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Beverly Gardens Park Rehabilitation Wins Award

The rehabilitation of Beverly Gardens Park has received some well-deserved recognition by the California Preservation Foundation (CPF). The organization bestowed its Preservation Design Award on the multi-year park rehabilitation project. Mayor John A. Mirisch accepted the honor at a gala dinner and awards ceremony at the InterContinental Mark Hopkins in San Francisco on Oct. 18. 

“I was honored to accept this award on behalf of the City and the Council for the rehabilitation of Beverly Gardens Park. History matters and we’re so proud to do our part to respect, honor and preserve ours,” Mirisch tells the Courier. 

Founded in 1978, the CPF’s mission is to identify, protect and celebrate the rich diversity of California’s historic resources. Its state-wide membership numbers exceed 20,000. Each year, the organization’s awards are judged by top professionals in the fields of architecture, engineering, planning and history. 

In bestowing the Preservation Design Award to Beverly Gardens Park, the CPF judges cited a number of factors. They singled out an exceptional commitment to preserving the landscape of the 113-year- old park while making it sustainable, noting, “This is a good example of simultaneously engaging in conservation and preservation, maintaining historic features of the landscape while making it more environmentally friendly. This hasn’t been done enough on the West Coast – they went all the way back and applied preservation methodology to this landscape.” 

The multi-million-dollar, multi-year partnership working on Beverly Gardens Park accomplished comprehensive restoration and rehabilitation while retaining the landmark’s original vision and character-defining features. Those features include iconic fountains, water elements, shaded walkways, significant tree specimens, historic pergolas, specialty gardens and a distinctive linear design by master landscape architect Wilbur D. Cook of Boston, a protégé of famed landscape architect Fredrick Law Olmstead.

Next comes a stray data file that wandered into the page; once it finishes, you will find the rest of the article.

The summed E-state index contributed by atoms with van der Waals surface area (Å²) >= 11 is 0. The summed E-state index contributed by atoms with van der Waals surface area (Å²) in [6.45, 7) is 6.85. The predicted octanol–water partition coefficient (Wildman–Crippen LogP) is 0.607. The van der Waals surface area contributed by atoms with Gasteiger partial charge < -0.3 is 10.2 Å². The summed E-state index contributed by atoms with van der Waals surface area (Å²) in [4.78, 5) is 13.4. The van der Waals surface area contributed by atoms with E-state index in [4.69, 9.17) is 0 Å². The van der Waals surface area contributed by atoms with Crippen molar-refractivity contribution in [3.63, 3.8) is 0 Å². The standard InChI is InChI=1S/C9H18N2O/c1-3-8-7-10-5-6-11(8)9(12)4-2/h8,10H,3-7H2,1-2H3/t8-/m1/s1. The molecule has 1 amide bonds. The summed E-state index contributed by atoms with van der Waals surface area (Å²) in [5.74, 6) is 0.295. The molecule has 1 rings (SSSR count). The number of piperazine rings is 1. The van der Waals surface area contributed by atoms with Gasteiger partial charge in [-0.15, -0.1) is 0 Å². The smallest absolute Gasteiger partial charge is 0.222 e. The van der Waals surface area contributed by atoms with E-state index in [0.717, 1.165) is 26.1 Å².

At its creation in 1906, Beverly Gardens Park also helped launch the City Beautiful Movement, which inspired city planning across California. Today, the park is a locally designated historic resource. Listed on the California Register of Historic Resources, it’s also eligible for placement on the National Register. The CPF Preservation Design Award is an affirmation of the public-private partnership that worked tirelessly to rehabilitate and restore the park. 

Without question, residents think of Beverly Gardens Park as an integral part of the cultural landscape. Now in its restored state, it’s taken on an even bigger role. A steady stream of multi-national visitors gathers in front of the Beverly Hills Monument Sign and Lily Pond on a daily basis. From there, selfies and group shots posted on social media travel around the globe, ensuring the park’s iconic status on an international level. 

 

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